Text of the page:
A new generation of transmissions has become a sore spot for many owners and some automakers, with rising complaints and recalls. It seems high-tech transmissions are shifting into higher rates of trouble.
Automakers have recalled 7.2 million vehicles in the United States for dangerous transmission defects since 2010. The problems range from software problem to malfunctioning gears or clutches.
Some fixes are as easy as taking a vehicle to a dealership and having the software reflashed. Others require an entirely new transmission at the cost of thousands of dollars to carmakers and headaches for new owners.
Consumers Are Saying High-Tech Transmissions’ Durability Needs to be Higher
Kia recalled more than 400,000 vehicles recently because they would shift out of park when the brake was pressed. Honda had to recall some Civics and its new Fit due to problems with the continuously variable transmission they use.
Scores of owners are filing complaints to the National Highway Transportation Safety Administration despite the manufacturers’ recalls. NHTSA has more than 150 complaints about transmissions on just Jeep vehicles alone from the 2015-2016 model years. And it’s not just Jeeps; owners of other vehicles also have complained of unusual behavior from their gearboxes.
Here is one example complaint from a Jeep owner:
“I have had problems with the transmission of my 2015 Jeep Cherokee since I got it. It will sometimes not shift going up hills and over revs but what is very scary is it will sometimes just hesitate when I press the gas and then suddenly take off without warning…. I am afraid to drive this car.”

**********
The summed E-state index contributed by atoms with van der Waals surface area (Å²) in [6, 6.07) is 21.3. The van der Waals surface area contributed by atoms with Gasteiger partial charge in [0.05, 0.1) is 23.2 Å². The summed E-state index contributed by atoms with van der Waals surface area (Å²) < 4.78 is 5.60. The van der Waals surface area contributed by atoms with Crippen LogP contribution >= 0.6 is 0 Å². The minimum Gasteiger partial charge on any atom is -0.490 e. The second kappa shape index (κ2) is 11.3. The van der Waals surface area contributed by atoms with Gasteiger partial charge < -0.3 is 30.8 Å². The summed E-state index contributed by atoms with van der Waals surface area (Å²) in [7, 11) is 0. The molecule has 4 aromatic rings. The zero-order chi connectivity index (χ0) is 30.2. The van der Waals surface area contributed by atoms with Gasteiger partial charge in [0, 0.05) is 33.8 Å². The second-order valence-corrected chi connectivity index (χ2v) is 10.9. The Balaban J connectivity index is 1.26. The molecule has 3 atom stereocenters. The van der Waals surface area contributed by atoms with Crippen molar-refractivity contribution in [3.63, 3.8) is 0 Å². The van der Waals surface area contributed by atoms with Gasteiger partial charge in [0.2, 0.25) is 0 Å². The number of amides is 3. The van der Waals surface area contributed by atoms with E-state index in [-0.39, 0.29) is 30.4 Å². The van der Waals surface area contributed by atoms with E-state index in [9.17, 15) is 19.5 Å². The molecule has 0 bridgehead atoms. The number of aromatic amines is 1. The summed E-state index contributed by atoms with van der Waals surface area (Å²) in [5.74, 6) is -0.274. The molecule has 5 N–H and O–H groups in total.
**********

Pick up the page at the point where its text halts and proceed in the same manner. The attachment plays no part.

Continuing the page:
High-Tech Transmissions Once Reliable, Now Complex
What has caused transmissions that were once as reliable as anything on a new vehicle to become a problem source?
“Our data suggests transmissions are going to continue to be a problem in the coming years,” said Jake Fisher, Director of Auto Testing at Consumer Reports. There have been growing problems on the Jeep Cherokee, the Acura TLX, and the Nissan Pathfinder, he said.
The answer may be simple. Transmissions have always been the forgotten element of the powertrain, but the need for higher fuel economy has sparked a recent renaissance in the transmission business. And with new technology come new headaches.
“You saw this a couple of years ago when carmakers were adding all kinds of new telematics features, there were lots of problems with them,” Fisher said. “In most cases, they fixed them quickly.”
The push for fuel economy has launched a wave of increasingly complex machinery in tight spaces under the hood. There have been recent advances, such as limiting the drag on clutches needed for each gear that has allowed engineers to add more gears, and, thus, give the vehicle better fuel economy.
Twenty years ago, most cars had four- or five gear transmissions. Six gears is now the industry norm though some cars have seven, eight and even nine gears as in the Jeep and Chrysler front or all-wheel-drive models. There are also more cars sold today with continuously variable transmissions, which, technically, have an infinite number of gear ratios.
Eventually, the additional gear will add more complexity or more weight so it no longer becomes more efficient, but we have not reached that point yet.
Even now, engineers look for more ways to boost fuel economy, yet the easiest improvements have already been used. Based on what customers are saying, however, durability may need to be a higher priority.
For more, see Yahoo Autos